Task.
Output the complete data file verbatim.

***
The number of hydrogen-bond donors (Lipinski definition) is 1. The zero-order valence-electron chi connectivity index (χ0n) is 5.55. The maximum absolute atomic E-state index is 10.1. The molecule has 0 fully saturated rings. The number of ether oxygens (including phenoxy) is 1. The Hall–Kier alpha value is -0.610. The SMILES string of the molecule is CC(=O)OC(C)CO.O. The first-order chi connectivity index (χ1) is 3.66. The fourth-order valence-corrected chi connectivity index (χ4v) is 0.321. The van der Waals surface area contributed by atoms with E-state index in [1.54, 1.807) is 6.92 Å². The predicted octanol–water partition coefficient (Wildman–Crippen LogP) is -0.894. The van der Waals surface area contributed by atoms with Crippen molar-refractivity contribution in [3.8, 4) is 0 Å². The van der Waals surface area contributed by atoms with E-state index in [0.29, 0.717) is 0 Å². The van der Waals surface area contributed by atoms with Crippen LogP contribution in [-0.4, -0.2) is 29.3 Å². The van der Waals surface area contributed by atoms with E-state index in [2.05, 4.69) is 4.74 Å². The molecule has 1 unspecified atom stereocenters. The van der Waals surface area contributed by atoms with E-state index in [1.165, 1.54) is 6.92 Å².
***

The number of hydrogen-bond donors (Lipinski definition) is 1. The zero-order valence-electron chi connectivity index (χ0n) is 5.55. The maximum absolute atomic E-state index is 10.1. The molecule has 0 fully saturated rings. The number of ether oxygens (including phenoxy) is 1. The Hall–Kier alpha value is -0.610. The SMILES string of the molecule is CC(=O)OC(C)CO.O. The first-order chi connectivity index (χ1) is 3.66. The fourth-order valence-corrected chi connectivity index (χ4v) is 0.321. The van der Waals surface area contributed by atoms with E-state index in [1.54, 1.807) is 6.92 Å². The predicted octanol–water partition coefficient (Wildman–Crippen LogP) is -0.894. The van der Waals surface area contributed by atoms with Crippen molar-refractivity contribution in [3.8, 4) is 0 Å². The van der Waals surface area contributed by atoms with E-state index in [0.29, 0.717) is 0 Å². The van der Waals surface area contributed by atoms with Crippen LogP contribution in [-0.4, -0.2) is 29.3 Å². The van der Waals surface area contributed by atoms with E-state index in [2.05, 4.69) is 4.74 Å². The molecule has 1 unspecified atom stereocenters. The van der Waals surface area contributed by atoms with E-state index in [1.165, 1.54) is 6.92 Å².